Coalitions with co-travelers: Making delays negotiable

I’ve experienced a lot of flight delays, but never arrived at an airport seven hours before a delayed flight departed. Such was the case on a recent trip from St. Louis to Baltimore. Thanks to some substantial snowfall somewhere else, the plane that was supposed to return me to Baltimore was arriving in St. Louis two hours from 6 pm, 7 pm, 8 pm, 9, and 10 pm. Thanks, snow.

Clearing security at about 5 pm and receiving an email about the impending delay, I held out the distinct hope that this situation could be averted by standing by on an earlier flight that departed around 5:20. At the desk for that flight, however, I encountered another traveler from my own delayed flight trying every tactic in the book. “Can I pay you some money to get on the earlier flight?” she asked the agent. “Let me tell you why I need to be in Baltimore right away.” “My boyfriend is gonna be so sad!” Ten minutes later, seeing the conversation continuing, the agent growing beleaguered, the earlier flight boarded, and my own chances of getting on it falling by the minute, I realized that I had to break up this conversation to make life negotiable.

So what could I do? Well, I could’ve gotten angry at the annoying traveler or interrupted the conversation rudely, asking whether she was planning on letting anyone else talk to the agent ever. In other words, I could’ve formed a coalition with the Southwest agent, teaming up against the annoying traveler to make both of our lives more negotiable. But would that’ve gotten me on the flight? Probably not, as the traveler would’ve trained her monologue on me, delaying us all a lot longer.

So instead of forming a coalition with the agent, I thought, I need to form a coalition with the annoying traveler. Only by aligning myself with the force interfering with my goal could I hold out any hope of attaining it. And that is what I did. “Oh, are you on the delayed flight to Baltimore too?” I asked her, knowing full-well that she was. “Yes,” she opined woefully, “you too?” “Yes,” I opined in return. And then seized the opportunity, albeit brief, to address the agent: “May I get on the waitlist too?” And thus I did.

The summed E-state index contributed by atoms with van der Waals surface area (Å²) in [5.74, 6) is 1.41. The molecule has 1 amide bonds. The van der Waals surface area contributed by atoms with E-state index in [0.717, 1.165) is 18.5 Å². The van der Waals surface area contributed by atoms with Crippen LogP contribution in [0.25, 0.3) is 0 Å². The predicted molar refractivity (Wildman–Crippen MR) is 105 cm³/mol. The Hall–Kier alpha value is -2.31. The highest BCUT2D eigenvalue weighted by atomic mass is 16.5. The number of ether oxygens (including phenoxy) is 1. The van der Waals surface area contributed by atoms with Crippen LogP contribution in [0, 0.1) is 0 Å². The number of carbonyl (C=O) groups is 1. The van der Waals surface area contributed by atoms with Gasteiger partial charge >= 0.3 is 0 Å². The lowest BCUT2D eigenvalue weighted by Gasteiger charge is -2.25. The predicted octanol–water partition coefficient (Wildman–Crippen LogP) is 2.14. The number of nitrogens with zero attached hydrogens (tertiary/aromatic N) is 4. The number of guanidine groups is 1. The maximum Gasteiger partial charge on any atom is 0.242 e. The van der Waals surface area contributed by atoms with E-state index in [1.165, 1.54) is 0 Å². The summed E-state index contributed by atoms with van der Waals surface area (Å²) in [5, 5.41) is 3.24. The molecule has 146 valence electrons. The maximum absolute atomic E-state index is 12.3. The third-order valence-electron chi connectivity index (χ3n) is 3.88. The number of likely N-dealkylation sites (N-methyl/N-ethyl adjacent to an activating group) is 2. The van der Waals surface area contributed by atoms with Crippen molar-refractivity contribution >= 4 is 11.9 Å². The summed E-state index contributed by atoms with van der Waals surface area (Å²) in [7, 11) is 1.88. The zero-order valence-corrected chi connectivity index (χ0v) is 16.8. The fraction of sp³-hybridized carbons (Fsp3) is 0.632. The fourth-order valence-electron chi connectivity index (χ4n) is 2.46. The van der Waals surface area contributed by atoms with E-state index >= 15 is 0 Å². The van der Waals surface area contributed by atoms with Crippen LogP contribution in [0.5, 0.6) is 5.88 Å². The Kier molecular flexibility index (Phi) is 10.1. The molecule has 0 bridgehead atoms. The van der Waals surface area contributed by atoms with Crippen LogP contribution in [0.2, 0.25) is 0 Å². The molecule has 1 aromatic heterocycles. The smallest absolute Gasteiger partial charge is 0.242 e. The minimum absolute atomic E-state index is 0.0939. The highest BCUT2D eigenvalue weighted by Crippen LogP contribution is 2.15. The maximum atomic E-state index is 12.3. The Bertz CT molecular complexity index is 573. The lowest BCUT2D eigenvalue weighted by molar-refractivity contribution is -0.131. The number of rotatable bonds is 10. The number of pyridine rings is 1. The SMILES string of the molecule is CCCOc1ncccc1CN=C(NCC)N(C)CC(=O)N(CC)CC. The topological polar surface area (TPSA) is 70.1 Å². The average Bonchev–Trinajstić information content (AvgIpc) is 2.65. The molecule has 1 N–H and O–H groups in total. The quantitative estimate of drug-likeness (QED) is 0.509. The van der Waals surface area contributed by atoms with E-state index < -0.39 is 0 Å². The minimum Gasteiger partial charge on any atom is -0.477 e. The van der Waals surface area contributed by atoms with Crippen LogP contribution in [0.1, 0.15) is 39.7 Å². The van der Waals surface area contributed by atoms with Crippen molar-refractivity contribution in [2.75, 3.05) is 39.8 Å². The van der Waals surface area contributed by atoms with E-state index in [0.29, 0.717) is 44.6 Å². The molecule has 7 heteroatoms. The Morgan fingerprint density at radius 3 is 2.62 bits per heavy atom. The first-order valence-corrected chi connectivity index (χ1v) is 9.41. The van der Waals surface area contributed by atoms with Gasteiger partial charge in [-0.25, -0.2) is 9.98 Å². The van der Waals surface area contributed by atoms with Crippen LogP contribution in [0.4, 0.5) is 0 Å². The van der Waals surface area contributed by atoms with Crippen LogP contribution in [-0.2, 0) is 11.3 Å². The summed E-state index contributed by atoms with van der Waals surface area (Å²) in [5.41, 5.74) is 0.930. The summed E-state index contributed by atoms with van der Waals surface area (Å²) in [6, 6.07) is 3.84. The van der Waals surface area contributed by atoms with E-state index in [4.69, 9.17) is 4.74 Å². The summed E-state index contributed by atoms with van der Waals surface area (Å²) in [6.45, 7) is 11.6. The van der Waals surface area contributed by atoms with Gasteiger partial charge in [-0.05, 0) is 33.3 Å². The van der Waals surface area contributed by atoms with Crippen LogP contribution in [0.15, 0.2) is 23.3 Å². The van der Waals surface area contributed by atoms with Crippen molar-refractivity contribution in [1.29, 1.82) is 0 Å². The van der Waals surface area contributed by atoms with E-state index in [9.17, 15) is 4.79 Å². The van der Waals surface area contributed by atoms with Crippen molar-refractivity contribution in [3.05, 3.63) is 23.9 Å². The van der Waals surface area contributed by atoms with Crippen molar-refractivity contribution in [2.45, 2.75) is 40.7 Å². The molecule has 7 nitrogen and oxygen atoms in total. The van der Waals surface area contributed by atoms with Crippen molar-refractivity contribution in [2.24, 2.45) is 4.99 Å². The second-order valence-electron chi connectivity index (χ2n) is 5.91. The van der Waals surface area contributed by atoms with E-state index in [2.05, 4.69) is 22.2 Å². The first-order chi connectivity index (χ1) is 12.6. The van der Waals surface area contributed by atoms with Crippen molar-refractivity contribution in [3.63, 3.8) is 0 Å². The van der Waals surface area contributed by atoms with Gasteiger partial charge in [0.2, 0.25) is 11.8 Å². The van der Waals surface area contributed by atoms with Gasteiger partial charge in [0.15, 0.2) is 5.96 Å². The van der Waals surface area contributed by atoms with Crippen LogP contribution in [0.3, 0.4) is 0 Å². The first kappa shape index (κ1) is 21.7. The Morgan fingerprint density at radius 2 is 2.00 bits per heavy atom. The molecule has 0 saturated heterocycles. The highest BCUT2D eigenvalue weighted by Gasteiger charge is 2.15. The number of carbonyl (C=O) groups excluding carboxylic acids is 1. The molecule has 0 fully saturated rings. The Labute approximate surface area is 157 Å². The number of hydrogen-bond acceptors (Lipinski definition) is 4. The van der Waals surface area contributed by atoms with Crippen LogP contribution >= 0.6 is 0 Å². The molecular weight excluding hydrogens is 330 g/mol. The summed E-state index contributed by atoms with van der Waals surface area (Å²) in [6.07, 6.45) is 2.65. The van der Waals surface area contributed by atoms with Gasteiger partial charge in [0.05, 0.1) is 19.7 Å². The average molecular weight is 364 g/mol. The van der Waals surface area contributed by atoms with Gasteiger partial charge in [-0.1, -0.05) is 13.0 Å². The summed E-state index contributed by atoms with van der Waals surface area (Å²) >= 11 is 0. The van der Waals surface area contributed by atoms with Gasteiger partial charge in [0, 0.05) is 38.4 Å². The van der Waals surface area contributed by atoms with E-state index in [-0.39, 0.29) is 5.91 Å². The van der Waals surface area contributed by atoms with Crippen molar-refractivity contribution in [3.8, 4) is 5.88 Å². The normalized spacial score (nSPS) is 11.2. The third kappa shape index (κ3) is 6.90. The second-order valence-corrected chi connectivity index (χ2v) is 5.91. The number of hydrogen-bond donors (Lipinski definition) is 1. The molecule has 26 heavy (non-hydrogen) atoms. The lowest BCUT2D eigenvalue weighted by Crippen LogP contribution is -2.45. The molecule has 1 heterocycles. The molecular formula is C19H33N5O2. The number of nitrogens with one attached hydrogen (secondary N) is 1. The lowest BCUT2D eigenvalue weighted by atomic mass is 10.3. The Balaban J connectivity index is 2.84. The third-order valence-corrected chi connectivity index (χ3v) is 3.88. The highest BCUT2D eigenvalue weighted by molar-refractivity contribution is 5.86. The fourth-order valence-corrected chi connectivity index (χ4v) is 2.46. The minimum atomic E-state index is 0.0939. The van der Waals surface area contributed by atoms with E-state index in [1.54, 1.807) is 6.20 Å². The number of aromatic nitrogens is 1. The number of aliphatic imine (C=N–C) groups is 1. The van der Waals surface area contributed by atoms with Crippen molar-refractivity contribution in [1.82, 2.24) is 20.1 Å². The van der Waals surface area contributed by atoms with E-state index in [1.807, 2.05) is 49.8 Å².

Now, full disclosure, getting on the waitlist did absolutely no good whatsoever. There was one seat available on the earlier flight, meaning that lucky #6 on the standby list (Mr. Gunia / BC) did not quite make it. (Nor did annoying #5). Still, had there been six seats available, this tactic of forming a coalition with the disputant rather than going to war with her—well, it would’ve paid off in spades. So I still think it’s worth recommending as a means of making life negotiable.

When we have to negotiate with multiple parties, we’re usually tempted to join forces with the person who seems most supportive—in this case, the friendly Southwest agent. By doing that, we think, we’ll be able to overpower any annoying impediments. In fact, when we do that, the annoying impediments often take exception, trying everything in their power to stymie our aspirations. So, assuming we have a serious but not a mortal difference of opinion with the people standing in our way, it’s often more effective to form a coalition with them. By doing that—by expressing empathy with another passenger’s plight, for example—we can often flip them from adversaries to supporters, or at least to less serious impediments.

With the airlines, it often seems that few tactics can make life negotiable. But forming a coalition with the co-passengers impeding us is one tactic worth a try, to practice our negotiation skills if not to arrive in Baltimore any sooner.

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